She carefully read all the entries, and loved each and every one. It was a tough decision, but her decision is:
Grand Prize~ French General Tuffets
“Very hard to pick one MOST thing, but I think maybe it's the connection that I feel to the women from my genealogical past. I don't know which ones quilted and which didn't, but I know my mother and grandmother did, and I suspect many others, too. Especially when I hand quilt, I have that feeling of walking in their footsteps, even though our lives, on the surface are so different. Underneath that surface, though ... I'm sure they worried about their children as they quilted, just as I do. I'm going to bet they worried about how to make ends meet, just like I do. They may have dreamed up new recipes, communed with their Savior, or daydreamed about better times to come ... just like I do. It's only in quilting that I feel that commonality, and I treasure that feeling.”
Runner-up~Candy Dish Mini Quilt Kit
Bonnie Dewald wrote,
“Quilting is important to me because it gives me self esteem to be able to see that I can create something. It gives me confidence to try new things and it has also helped me with stress! It is the best stress reliever in the world! I have a mom who has dementia, and I'm sure there are many others who also go through things like this as well but it has been super difficult for me and sewing relieves my stress so much I can live a normal life despite the pressures of home and work! Thanks for the fun newsletters!”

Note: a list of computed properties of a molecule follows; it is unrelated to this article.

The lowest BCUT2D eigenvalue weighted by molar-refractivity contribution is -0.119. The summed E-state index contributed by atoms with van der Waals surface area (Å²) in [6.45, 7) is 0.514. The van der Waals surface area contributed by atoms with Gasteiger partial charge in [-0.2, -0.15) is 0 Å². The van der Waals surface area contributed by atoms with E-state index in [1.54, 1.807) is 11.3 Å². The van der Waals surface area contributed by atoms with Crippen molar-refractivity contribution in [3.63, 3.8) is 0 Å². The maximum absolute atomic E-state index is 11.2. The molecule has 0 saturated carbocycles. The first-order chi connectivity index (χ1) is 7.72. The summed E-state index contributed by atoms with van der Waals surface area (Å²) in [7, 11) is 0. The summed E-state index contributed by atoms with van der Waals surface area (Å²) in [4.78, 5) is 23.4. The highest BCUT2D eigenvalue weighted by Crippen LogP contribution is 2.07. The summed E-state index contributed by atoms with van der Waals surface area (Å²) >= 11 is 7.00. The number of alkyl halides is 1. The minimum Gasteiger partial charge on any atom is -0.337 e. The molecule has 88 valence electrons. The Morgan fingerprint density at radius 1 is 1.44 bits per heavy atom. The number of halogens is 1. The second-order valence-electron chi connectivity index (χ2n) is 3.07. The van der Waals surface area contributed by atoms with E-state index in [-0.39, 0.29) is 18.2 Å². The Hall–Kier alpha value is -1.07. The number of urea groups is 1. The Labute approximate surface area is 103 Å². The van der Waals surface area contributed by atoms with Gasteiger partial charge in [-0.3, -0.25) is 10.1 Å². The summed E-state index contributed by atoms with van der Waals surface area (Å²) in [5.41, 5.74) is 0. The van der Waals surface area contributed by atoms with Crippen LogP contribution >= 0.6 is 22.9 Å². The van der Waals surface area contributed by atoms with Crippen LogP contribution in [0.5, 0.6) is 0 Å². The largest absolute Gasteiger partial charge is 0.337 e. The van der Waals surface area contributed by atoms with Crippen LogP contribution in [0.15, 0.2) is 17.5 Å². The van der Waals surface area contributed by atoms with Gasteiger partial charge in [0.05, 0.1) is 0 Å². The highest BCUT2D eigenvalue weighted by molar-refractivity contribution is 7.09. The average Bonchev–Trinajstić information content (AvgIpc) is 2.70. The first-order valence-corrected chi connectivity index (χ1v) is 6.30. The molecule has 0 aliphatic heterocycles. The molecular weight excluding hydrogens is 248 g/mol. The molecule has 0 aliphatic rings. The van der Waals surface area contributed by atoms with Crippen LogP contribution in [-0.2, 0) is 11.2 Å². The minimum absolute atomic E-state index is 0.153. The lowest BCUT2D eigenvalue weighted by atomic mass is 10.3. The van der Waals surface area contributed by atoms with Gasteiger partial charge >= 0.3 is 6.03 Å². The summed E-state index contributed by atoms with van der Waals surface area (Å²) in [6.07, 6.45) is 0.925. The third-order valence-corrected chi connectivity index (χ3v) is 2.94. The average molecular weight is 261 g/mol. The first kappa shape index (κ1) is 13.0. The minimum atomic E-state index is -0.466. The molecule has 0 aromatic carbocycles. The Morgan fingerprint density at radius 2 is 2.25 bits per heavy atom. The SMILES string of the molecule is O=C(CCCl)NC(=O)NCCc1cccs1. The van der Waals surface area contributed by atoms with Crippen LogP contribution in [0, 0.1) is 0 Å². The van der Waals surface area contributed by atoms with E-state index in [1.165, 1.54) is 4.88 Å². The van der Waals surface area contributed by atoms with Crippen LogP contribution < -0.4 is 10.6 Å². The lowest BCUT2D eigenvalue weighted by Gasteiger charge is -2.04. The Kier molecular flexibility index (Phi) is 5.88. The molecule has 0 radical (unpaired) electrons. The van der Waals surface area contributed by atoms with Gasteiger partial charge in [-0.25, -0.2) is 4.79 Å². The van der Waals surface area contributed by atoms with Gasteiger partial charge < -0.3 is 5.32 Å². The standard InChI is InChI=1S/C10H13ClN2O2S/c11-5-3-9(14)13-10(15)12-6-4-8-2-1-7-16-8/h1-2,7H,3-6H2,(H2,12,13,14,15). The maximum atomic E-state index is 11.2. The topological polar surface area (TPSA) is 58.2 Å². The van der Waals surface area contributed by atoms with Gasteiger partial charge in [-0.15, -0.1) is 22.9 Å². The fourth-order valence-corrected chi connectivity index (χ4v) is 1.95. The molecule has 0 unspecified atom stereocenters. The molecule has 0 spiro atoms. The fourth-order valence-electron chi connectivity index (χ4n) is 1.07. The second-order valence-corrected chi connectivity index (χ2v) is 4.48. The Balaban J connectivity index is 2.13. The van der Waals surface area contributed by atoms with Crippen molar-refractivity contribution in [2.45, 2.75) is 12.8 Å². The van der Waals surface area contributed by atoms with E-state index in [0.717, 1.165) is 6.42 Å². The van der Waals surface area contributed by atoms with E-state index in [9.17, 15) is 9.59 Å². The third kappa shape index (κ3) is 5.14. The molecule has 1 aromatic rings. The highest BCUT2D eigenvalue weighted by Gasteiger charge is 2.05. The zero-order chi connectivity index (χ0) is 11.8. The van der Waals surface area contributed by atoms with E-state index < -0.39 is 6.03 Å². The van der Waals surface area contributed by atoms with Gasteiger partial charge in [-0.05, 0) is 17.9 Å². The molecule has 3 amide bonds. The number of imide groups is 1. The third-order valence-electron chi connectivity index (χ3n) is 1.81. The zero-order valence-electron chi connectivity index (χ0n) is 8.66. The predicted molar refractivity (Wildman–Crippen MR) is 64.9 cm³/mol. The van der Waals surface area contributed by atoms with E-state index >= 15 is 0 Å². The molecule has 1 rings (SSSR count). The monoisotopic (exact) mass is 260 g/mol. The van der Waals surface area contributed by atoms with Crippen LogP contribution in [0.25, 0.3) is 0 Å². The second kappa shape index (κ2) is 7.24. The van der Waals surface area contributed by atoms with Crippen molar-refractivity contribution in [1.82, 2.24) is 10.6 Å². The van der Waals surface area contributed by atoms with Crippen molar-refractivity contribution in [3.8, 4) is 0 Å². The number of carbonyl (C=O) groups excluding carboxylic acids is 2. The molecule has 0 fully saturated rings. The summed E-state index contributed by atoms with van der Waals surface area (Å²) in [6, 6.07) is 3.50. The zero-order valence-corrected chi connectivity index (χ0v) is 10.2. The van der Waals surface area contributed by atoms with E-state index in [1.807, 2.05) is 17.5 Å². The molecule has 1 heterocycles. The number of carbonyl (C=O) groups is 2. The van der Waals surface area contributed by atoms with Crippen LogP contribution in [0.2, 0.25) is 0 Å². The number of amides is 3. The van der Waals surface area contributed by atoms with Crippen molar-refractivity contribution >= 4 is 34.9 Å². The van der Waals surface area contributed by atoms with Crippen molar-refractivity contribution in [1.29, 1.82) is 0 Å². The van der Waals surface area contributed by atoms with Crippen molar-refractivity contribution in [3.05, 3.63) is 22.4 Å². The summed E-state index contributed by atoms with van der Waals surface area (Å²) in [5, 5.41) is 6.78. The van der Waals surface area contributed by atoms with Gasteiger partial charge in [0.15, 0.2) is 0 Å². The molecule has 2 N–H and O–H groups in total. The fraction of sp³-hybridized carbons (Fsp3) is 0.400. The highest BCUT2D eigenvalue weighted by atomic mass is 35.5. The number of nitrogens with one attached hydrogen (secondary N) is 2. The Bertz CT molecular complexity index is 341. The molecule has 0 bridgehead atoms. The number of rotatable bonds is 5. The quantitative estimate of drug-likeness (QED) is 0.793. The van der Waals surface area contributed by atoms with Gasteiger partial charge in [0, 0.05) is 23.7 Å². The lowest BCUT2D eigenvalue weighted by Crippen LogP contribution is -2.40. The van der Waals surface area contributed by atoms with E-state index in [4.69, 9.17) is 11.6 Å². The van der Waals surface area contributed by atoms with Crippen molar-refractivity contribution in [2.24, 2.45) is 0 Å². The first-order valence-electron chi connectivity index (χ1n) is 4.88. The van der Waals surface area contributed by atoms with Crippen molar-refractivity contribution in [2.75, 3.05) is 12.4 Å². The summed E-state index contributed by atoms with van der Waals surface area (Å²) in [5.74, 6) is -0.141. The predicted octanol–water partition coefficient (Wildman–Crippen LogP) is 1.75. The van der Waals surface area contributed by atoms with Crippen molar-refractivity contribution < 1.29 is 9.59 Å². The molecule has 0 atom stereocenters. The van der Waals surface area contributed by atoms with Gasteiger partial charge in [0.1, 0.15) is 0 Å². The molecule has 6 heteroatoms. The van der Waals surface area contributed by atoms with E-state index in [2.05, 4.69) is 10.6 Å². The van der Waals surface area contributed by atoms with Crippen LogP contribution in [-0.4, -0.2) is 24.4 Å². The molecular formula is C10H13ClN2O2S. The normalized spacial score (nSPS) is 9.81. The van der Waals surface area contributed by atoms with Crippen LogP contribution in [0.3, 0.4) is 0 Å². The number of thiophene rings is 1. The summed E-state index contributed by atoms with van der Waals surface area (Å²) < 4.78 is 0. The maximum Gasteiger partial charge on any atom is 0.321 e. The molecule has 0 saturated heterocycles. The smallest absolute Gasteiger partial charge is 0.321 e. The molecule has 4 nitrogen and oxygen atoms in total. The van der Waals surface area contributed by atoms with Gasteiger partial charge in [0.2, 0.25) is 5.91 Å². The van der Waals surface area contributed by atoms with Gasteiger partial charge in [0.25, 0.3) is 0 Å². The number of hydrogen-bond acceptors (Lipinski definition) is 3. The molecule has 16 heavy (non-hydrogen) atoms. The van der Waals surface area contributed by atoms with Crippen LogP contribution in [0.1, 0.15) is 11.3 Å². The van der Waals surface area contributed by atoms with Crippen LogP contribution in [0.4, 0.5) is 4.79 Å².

Consolation~ Tuffets & Morsel Patterns
Mary Fredricks wrote,
I like to put subtle themes and/or messages into my wall hangings, so that people have to ponder them a bit to catch the full impact. To watch someone 'get it' from something I have made makes me laugh out loud. I love that I am able to share my unique perspective of life with people that see my art.
Congratulations to dezertsky, Bonnie, and Mary: please send a message to email@example.com and include your mailing address and phone number.
I asked Kari to bring over some of her favorite quilts, and while she was judging the contest, I photographed them for your enjoyment. Kari does all of her own free motion quilting on her sewing machine.
Violets: Technique crayons on fabric with Angelina fibres. Kitty-wompus log cabin.
Butterfly meadow: Technique free motion quilting with zigzag. Couching. Button accents from Kari’s grandmother. This quilt was featured in a North Dakota State Historical Society Display: “Quilting Past and Present”. It was chosen as “the Future of Quilting”, and it was on tour across the state for 2 years.
Dewdrops: From a Jane Sassamann workshop. Traditional (not fusible) applique, satin stitching. Center is free-motion zig-zag.
The center of the nine patches are crocheted bottle caps from her grandmother’s kitchen (these would have been used to make trivets)
Thanks, Kari… for brightening my day.
Thanks to all our readers for sharing your stories with us during our NQD celebration.